If you were to ask young Rochester residents where they go and hang out on a weekend night after a long week of school or work, they would undoubtedly say the Alexander and East area. There you have your choice of various bars and clubs which adorn the night life atmosphere. Whether it’s hanging out at Mex’s, enjoying the ambiance of Pearl or catching up with old friends at Whiskey, you are bound to run into your fair share of party-goers somewhere in this area.

And then there’s Soho – by far the quintessential representation of chic elegance and trend-setting style; it is to Rochester what the Pink Elephant is to Manhattan, give or take a few accessories and patrons. The choice is yours – sit out on the roof deck for a view of the city, lounge around the bar and sample the various beverage offerings, hit the dance floor and indulge the talent of the DJ or socialize in the relaxing lounge in the back to regain your composure after experiencing the aforementioned.

Having done all of these, it is no wonder that I can recall with preciseness how the night turns out. However, you can imagine my astonishment to find that Soho did not become a part of my weekend regime. To put it simply, I was told that my “jeans were too baggy.” I recall the incident oh so clearly. As I waited in line with a group of friends to enter the club, I knew from routine to have my cover charge and photo ID out and ready to gain entry. As I came face to face with the door man, he immediately glanced down at me and said, “I am sorry, but you can’t come in.” When I asked why, he said, “Because your jeans are too baggy.” Just as he said this, I noticed that two men ahead of me had just gained entry with jeans big enough to accommodate a significant amount of weight gain.

As I contemplated the possible reason for my denial, I thought for a moment – is it possible that in this big and vast world there exist more than one manufacturer of jeans? Or is it possible that some designer made the unconventional choice to produce a variety of jean styles? At the very least, could it be possible that there exist more than one physical make up of a person where they come in different shapes and sizes?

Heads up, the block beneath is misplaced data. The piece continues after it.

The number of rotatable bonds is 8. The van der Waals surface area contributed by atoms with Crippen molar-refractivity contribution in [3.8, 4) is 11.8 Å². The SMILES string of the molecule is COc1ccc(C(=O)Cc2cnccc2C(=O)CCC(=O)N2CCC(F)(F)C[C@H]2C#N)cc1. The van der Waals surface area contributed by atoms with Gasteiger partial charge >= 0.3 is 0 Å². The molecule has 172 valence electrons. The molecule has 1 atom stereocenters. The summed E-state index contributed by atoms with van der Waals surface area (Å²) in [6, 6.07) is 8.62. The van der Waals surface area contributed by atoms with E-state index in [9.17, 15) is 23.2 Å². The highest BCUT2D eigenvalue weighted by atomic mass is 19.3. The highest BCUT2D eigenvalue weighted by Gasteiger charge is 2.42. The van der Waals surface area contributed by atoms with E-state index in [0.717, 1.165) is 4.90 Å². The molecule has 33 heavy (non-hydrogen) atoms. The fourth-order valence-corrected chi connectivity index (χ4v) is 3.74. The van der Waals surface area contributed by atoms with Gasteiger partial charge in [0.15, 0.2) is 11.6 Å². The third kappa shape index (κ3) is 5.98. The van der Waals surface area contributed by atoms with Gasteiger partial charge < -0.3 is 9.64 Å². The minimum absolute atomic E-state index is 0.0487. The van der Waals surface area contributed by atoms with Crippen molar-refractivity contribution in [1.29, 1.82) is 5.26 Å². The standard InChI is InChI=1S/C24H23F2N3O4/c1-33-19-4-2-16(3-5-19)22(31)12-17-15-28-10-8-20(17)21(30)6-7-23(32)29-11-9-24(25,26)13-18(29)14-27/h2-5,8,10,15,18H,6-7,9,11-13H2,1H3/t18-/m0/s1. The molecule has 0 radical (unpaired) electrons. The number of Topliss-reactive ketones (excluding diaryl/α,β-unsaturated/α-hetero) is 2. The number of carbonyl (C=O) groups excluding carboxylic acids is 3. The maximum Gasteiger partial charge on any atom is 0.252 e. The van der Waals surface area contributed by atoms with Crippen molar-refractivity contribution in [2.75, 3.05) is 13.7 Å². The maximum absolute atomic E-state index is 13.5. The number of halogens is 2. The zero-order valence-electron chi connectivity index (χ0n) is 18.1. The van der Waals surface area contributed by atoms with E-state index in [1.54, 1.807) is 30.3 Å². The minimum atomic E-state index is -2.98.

Take the Calvin Klein Jean collection, for example. If you were to look at the pants’ fit, you would have to choose from classic fit, low rise, relaxed fit, slim fit and loose fit. Then you would have to choose from the pants’ leg cut: boot cut, cropped, flare cuffed and straight leg. Let us not forget the material: cotton, twill, denim, Lenin, down, corduroy and leather. Now, it also has to be considered that this is just the choice for this particular brand.

With these factors in mind, there is no wonder I was turned away from Soho; the odds were not in my favor. Now, I am totally aware of clubs having strict dress codes and stringent measures of maintaining a lively night club; however, this did not make sense.

Notwithstanding, I would be remiss if I did not mention that my jeans were not hanging below my waist and were my appropriate size. I also should mention that this happened on more than one occasion on different nights. In addition, I witnessed this happening to others. Is it a major coincidence that the others happen to be African American?

Soho is not alone in their practice of this policy – Coyote Joe’s has also followed the lead, but to a greater extent. They not only impose the “baggy jean” rule, but also appear to disapprove of people walking in groups to their establishment. It just so happens that a group of college students were denied entry into the club during hours that Coyote Joe’s was in full operation. It also just so happens that this group of students was composed of predominantly African Americans. While this incident may not be race related, one would be led to think otherwise, given the recurrence of the situation.

Maybe Soho and Coyote Joe’s have achieved such star-studded status that they can enforce non-economical, unwarranted and speculative policies to maintain their premiere status as the clubs of choice in the city of Rochester. Although, with a policy like “No Baggy Jeans” in place, I question how long they can sustain this position.

Wilcox is a graduate student.

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